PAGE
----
In Which We Cling To The Lifeboat…

The arrival of the Doctor and Amy signalled a period of mutual support and encouragement as we all slowly adapted to our new surroundings and the challenges they brought.

Amy is what I would describe as a force of nature; a person apparently at ease in any social situation although I think to put her in the company of The Pope might be to encourage a comedy of epic proportions.

She and the Doctor are superficially different to each other and yet are very alike when the surface is scratched. They complement each other well; yin and yang, I think the phrase is.

I knew instantly that they would get on well with Mr and Mrs S, and their friendship has proved to be a strong and dependable one based primarily on an appreciation for the need to laugh at themselves and, more importantly, each other.

I am, by nature, a person who does not trust people easily. I am honest, loyal and trustworthy but I am also stubborn and very unforgiving, if you prove unworthy of the trust I eventually place in you.

If you don’t believe me on this, just ask the collection of little voodoo dolls that I keep in a shoebox on the top shelf of my wardrobe. (I’m kidding, of course. I don’t keep voodoo dolls in a shoebox… I really keep them in an old biscuit tin. Beware if I ever try to pull your hair out, that’s all I’m saying).

These personality traits (I won’t call them faults, as they have served me well many times) do not make for the bonds of easy friendship to develop.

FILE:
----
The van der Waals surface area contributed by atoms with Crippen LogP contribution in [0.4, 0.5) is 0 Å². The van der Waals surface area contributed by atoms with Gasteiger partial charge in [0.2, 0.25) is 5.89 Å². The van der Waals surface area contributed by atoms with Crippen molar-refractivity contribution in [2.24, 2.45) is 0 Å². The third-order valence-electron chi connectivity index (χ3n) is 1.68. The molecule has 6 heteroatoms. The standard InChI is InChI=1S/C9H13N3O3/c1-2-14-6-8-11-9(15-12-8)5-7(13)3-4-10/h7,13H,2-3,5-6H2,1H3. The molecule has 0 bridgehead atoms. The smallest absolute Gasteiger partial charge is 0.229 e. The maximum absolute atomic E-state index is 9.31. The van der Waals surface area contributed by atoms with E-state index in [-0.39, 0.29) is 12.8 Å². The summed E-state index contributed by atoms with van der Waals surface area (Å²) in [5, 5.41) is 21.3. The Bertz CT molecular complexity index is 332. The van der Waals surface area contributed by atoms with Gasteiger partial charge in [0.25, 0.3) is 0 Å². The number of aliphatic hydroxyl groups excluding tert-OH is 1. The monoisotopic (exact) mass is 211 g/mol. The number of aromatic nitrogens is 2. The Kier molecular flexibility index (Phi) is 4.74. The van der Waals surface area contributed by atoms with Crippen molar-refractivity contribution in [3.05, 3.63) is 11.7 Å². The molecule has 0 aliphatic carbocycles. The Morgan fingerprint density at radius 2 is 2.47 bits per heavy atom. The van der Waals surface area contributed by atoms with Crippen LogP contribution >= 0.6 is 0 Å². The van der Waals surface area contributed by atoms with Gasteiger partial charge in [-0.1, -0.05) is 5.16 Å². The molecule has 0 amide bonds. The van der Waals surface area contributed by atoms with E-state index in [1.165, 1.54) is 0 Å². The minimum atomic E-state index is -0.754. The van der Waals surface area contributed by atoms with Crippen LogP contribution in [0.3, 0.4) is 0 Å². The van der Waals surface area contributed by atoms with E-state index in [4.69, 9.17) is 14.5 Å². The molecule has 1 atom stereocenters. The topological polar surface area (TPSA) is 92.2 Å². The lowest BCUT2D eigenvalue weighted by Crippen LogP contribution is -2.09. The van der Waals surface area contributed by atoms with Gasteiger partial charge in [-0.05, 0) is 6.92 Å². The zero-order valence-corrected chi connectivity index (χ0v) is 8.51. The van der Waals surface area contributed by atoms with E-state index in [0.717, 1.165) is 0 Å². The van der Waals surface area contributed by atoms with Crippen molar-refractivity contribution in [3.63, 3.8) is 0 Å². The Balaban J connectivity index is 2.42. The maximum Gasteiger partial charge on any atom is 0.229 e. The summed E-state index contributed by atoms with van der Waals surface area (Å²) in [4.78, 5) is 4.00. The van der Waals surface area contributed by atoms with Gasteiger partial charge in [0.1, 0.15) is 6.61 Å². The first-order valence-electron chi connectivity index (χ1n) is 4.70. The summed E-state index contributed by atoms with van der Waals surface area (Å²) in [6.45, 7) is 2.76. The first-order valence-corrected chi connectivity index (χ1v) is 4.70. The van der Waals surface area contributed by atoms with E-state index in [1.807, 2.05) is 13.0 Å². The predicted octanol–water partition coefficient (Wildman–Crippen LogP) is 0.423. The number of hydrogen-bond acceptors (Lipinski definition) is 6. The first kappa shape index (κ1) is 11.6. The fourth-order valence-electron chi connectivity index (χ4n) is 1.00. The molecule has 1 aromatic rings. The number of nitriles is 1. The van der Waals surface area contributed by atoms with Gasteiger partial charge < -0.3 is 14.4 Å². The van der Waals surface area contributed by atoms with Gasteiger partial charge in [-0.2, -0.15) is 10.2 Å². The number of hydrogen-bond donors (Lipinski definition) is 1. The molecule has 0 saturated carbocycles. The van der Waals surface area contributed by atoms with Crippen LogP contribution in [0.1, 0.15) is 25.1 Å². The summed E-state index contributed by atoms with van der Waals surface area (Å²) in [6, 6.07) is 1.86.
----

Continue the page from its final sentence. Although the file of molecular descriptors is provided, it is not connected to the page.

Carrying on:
The Husband has observed many times that moving to a new country and establishing friendships there with other emigrants is rather like throwing random people into a lifeboat together and then watching the proceedings develop. They will initially cling to each other for mutual support and have no choice but to trust more quickly than they would usually choose to.

Eventually, each one will chance the uncharted waters around them, increasingly finding the seas less daunting. They will leave the lifeboat and start to swim for shore. When they reach it they will all start to feel more secure, putting down their roots and relying on each other less and less.

This phase of Lifeboat Life can sometimes prove to be demanding and traumatic. Everyone is looking to people that they don’t know that well for emotional strength, practical help and a mutual understanding of the turbulence that emigration engenders.

However, today I am delighted that these friendships have stood the test of time. I feel very fortunate that I have been able to place my hard-won trust in these fellow human beings, and been rewarded with relationships that respect the rights of privacy whilst enjoying each others’ company. The ability to make each other laugh when it seems impossible to even smile. The emotional intelligence to either be there or not be there depending on the circumstances.

These building blocks of friendship
are precious, and those of us who have managed to construct them with any kind of balance and only one or two wobbles along the way should be grateful.

Grateful that people we would never otherwise have met have been there to wipe away tears, collect children in emergencies, cook a meal in times of illness, lend an ear in times of concern.

These people are not our families, they owe us nothing in life. And yet in my case, they have proved themselves to be there time and again, and for that I feel truly blessed.

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